Is adoption of copyleft licenses really declining? Blackduck Sotware with its own secret recipe says so, as Matt Aslett reports. Whether or not this is true we can’t tell because BlackDuck doesn’t publish their method to collect and analyze its data. In any case, I think that if you look at this debate from a different angle, these numbers don’t count at all.

Twentyfive years ago there was no free/libre open source business and the GNU L/GPL licenses constituted the main corpus of free software available for use. The FSF used the strong copyleft mainly because of an ethical choice and also for practical reason to defend its code from appropriation by third party. Remember that at the time there was no ‘ecosystem’ and the notion of copyright to software was brand new.

Now free software is developed mainly by companies for business purposes: their choice is not only to defend code from appropriation but also to allow building thriving ecosystem for Open Innovation. The other reason I see for the large popularity of permissive licenses is the quantity of software developed by Apache Foundation. It’s amazing how far their code has gone from the original idea of a web server.

Whether BlackDuck has reliable numbers or somebody else does it’s irrelevant: numbers don’t count. I believe that if FSF wants to see more copyleft code out there, it needs to go back to its origin and get back to developing software that matters. The FSF needs to go beyond the GNU operating system and expand into the new areas of ‘cloud’, ‘social’ and ‘mobile’.Β  Projects like MediaGoblin and GNU.FM are the first steps in the right direction but more is needed.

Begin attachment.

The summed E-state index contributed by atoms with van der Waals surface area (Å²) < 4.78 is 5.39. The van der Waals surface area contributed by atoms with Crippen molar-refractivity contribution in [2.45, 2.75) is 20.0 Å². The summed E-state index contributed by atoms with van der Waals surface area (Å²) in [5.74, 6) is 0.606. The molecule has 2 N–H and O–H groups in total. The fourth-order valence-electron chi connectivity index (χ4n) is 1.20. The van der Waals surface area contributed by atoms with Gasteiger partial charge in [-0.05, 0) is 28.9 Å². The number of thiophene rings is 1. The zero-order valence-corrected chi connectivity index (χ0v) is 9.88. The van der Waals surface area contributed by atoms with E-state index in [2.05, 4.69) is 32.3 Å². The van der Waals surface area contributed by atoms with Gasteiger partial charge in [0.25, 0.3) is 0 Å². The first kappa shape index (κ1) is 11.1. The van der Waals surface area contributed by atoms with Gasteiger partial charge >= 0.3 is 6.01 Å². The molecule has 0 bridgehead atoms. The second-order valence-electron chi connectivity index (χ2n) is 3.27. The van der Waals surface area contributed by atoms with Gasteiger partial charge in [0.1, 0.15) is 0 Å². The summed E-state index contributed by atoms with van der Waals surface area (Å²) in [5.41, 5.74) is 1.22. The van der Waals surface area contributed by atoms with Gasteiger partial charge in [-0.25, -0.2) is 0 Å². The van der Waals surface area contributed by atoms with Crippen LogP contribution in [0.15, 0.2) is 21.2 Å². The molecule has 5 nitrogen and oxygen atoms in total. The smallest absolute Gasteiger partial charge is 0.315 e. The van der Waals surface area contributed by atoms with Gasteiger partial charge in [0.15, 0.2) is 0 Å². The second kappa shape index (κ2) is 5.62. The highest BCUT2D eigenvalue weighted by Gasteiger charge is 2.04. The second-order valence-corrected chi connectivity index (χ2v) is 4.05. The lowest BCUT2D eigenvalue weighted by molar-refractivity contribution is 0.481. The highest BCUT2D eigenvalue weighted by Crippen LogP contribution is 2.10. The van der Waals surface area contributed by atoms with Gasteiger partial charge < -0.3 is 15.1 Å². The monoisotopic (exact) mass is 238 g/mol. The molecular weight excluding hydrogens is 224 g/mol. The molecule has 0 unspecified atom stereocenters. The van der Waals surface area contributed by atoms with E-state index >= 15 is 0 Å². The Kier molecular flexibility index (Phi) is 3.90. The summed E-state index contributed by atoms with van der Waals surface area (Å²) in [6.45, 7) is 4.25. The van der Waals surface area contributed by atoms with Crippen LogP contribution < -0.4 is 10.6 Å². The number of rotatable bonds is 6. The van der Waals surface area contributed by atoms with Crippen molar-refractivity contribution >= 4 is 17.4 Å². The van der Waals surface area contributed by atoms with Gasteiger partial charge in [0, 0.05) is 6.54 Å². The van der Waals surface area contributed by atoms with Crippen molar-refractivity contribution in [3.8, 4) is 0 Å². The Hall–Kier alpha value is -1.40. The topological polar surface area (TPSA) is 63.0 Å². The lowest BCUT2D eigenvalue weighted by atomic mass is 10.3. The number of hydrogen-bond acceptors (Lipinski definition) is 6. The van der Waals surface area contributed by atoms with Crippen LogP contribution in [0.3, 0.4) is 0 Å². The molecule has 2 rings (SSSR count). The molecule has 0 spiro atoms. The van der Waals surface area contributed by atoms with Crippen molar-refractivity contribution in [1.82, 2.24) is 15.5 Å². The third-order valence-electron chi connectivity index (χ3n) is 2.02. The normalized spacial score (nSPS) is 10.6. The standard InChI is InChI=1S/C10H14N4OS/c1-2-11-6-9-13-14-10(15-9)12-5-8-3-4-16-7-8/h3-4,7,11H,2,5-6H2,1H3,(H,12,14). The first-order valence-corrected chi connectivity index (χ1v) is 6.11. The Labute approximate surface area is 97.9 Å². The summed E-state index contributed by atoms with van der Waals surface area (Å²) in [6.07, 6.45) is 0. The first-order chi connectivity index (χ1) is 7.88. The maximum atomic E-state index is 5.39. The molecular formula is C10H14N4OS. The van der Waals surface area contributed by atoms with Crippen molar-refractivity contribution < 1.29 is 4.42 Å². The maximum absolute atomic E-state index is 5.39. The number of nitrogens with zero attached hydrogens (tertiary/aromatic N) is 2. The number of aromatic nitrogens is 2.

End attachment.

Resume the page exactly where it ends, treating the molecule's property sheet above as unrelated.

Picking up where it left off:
451 CAOS Theory Β» The trend towards permissive licensing.

Oracle has done what Sun should have done a long time ago: put code into the hand of an independent foundation. The good news is that now a wider participation from corporations and individuals is possible. Hell, even Microsoft can now participate into development. I hope that soon the fork can be reconciled, too.

My first thoughts is that Apache Foundation is a good home for Open Document Format, ODF. If the license will also change to Apache there will be more opportunities to create an ecosystem on top of the standardized format.The free software movement needs a thriving ecosystem around ODF so that we can edit and exchange office documents between computers, mobile and other devices without sacrifices. So far this ecosystem has failed to materialize and as a tool has many flaws (bad/old GUI, heavy and in areas like presentation is just bad).

I personally welcome the change as I never believed that The Document Foundation had enough steam in its engine to radically improve the product. But I believe it can still maintain and improve LibreOffice until Apache’s community will start rolling the next generation of desktop productivity tools.

Oracle ‘donates’ to Apache foundation | ZDNet UK.

Comments from Rob Weir and Novell’s Michael Meeks.